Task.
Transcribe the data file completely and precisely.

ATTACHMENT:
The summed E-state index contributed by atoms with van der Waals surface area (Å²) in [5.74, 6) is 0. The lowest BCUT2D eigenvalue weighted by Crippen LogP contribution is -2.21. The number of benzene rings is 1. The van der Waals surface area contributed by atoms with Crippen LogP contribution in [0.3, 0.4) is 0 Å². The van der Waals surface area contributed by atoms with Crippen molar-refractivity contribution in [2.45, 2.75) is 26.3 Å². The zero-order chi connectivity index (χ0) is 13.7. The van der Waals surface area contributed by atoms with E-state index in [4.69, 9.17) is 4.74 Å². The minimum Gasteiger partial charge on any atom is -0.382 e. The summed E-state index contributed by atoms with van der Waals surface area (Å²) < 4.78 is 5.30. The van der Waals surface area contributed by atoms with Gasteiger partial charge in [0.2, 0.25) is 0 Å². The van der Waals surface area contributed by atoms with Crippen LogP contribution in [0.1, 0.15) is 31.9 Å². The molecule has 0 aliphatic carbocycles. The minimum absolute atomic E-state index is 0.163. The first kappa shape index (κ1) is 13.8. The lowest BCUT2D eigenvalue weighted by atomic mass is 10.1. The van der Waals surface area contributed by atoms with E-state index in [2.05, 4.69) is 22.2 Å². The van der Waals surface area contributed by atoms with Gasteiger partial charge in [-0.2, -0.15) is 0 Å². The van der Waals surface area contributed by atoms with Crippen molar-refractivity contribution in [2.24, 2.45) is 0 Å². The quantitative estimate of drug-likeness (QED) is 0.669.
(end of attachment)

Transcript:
The summed E-state index contributed by atoms with van der Waals surface area (Å²) in [5.74, 6) is 0. The lowest BCUT2D eigenvalue weighted by Crippen LogP contribution is -2.21. The number of benzene rings is 1. The van der Waals surface area contributed by atoms with Crippen LogP contribution in [0.3, 0.4) is 0 Å². The van der Waals surface area contributed by atoms with Crippen molar-refractivity contribution in [2.45, 2.75) is 26.3 Å². The zero-order chi connectivity index (χ0) is 13.7. The van der Waals surface area contributed by atoms with E-state index in [4.69, 9.17) is 4.74 Å². The minimum Gasteiger partial charge on any atom is -0.382 e. The summed E-state index contributed by atoms with van der Waals surface area (Å²) < 4.78 is 5.30. The van der Waals surface area contributed by atoms with Gasteiger partial charge in [0.2, 0.25) is 0 Å². The van der Waals surface area contributed by atoms with Crippen LogP contribution in [0.1, 0.15) is 31.9 Å². The molecule has 0 aliphatic carbocycles. The minimum absolute atomic E-state index is 0.163. The first kappa shape index (κ1) is 13.8. The lowest BCUT2D eigenvalue weighted by atomic mass is 10.1. The van der Waals surface area contributed by atoms with E-state index in [2.05, 4.69) is 22.2 Å². The van der Waals surface area contributed by atoms with Gasteiger partial charge in [-0.2, -0.15) is 0 Å². The van der Waals surface area contributed by atoms with Crippen molar-refractivity contribution in [2.24, 2.45) is 0 Å². The quantitative estimate of drug-likeness (QED) is 0.669.